1980 - 1986 Bullnose F100, F150 & Larger F-Series TrucksDiscuss the Early Eighties Bullnose Ford Truck
Welcome to Ford-Trucks Forums!
Welcome to Ford-Trucks.com.
You are currently viewing our forums as a guest, which gives you limited access to view most discussions and access our other features. By joining our community you will have access to post topics, communicate privately with other members (PM), respond to polls, upload content and access many other special features. Registration is fast, simple and absolutely free so please, join the Ford-Trucks Forums community today!
I have an 85 F350. I want to put a 92-96 tailgate on the back because I'm going to put a roll pan on it & I want the clean look. I have the hole tailgate with all the hardware.
I have read threw the tips section about tailgate interchanging but it doesn't clearly define what needs to be done to add a 92-96 gate on the truck.
My question is this, what all needs to be done to the bedsides to add a 92-96 tailgate to my 85? Do I need the hardware or what? At one place it says smething about drilling but it doens't say what.
The hinges are diffrent too. Got to cut spot welds that hold the hinges to the bed and reweld them back on.
A PITA in my eyes and Yep, I got a 89 tailgate for my 84 and found out the hard way many years ago....
If all possable use the 90 bed, it will directly bolt on the older truck. Only thing diffrent will be the wheel arches and most people would not even notice it.
95 E350 460/E4od 4.10 The Bus
89 F250 2x4 300/AOD 3.55
84 F250 4x4 300/np435 3.55 The BLUE MULE
85 Plymouth Caravelle
73 Buick LeSabre
Umm, seems like a whole lot of misinformation going on in this thread.
No, it is not a direct swap. You need every piece of hardware from the donor truck, including the hinge trunnions, rubber bump stops, latch pins, etc.
The hinges are simply bolted on. The newer ones use a captive nut assy inside the bed, but you can use washers and bolts on yours. You have to fiddle with the hinges until they are both lined up well.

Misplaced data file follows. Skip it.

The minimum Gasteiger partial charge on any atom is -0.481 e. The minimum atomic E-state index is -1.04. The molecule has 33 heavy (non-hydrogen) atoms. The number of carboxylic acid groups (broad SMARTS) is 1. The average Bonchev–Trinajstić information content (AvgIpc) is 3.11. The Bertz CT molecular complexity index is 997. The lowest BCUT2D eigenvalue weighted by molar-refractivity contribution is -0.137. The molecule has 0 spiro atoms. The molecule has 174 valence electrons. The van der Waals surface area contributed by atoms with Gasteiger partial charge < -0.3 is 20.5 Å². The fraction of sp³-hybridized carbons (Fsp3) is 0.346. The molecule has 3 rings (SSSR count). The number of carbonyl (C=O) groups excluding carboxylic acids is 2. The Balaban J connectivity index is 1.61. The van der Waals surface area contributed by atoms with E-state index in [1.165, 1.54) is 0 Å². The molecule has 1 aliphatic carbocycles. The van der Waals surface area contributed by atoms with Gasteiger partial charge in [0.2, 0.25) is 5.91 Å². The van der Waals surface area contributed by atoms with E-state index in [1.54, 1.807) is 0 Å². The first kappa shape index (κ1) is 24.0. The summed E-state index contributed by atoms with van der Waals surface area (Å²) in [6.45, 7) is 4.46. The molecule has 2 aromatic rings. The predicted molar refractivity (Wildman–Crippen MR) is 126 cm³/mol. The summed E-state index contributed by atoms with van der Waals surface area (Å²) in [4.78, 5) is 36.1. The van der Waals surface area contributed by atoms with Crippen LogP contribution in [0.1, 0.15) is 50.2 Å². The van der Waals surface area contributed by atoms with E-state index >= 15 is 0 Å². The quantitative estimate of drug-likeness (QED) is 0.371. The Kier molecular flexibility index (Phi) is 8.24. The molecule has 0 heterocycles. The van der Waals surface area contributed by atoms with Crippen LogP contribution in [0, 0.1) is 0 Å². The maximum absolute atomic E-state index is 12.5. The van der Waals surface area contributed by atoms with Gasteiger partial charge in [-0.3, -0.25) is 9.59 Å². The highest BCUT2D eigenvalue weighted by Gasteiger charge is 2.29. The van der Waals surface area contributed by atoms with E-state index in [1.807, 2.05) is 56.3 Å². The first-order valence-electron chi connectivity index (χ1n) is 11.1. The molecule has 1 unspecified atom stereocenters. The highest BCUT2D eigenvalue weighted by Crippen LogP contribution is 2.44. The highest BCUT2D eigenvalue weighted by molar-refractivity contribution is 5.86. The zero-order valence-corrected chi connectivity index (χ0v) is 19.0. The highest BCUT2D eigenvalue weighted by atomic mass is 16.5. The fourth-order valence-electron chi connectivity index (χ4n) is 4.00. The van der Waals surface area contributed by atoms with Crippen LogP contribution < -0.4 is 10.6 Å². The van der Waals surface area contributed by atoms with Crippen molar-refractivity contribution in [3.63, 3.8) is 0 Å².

You then have to drill holes for the bumpstops, and for the latch pins. The surface where you will be bolting the pins is angled, so you have to find some spacer stock the right diameter, and cut it on an angle to allow you to mount the pins straight.
It's more work measuring and marking everything carefully than actual labor. A couple hours to an afternoon depending on your skill level. Well worth it for a tailgate that is still straight and opens and closes well.
It's not too difficult to do. You will need all the hardware from the donor truck. When bolting on the pivot brackets, you can use one of the original bolts but will need a nut/bolt combo for the other hole as the pivot brackets are different lengths.
Here you can see the different latching setups. I held the tailgate where I thought it should sit(after pivots are mounted) and marked where I thought the latch pin would go. I made the hole a little larger so I would have some room for adjustment. The angle isn't too bad that you cant just bend it a little when it's mounted. I never had any problems latching the tailgate on mine.
1993 F-250 HD XLT Lariat SC 4X4 7.3/5spd ATS WG turbo @ 12psi, 3" DP 4" straight exhaust, 5" stacks, Hypermax cowl induction with inline filter, IP up 3 flats, DPS stage 1 injectors, GPR LED mod, SMF conversion, coolant filter, catch can, Pyro/Boost gauges.
1986 F-250HD XLT Lariat 4X4 6.9/T19, soup bowl mod, straight pipe.
I went down & looked at my buddies 90 model. After reading what you guy's have said & looking at where the striker is placed, it looks like all Ford did was just put a piece of sheetmetal there over what our trucks had in the early 80's. Nothing really fancy.
This forum is owned and operated by Internet Brands, Inc., a Delaware corporation. It is not authorized or endorsed by the Ford Motor Company and is not affiliated with the Ford Motor Company or its related companies in any way. FordŽ is a registered trademark of the Ford Motor Company.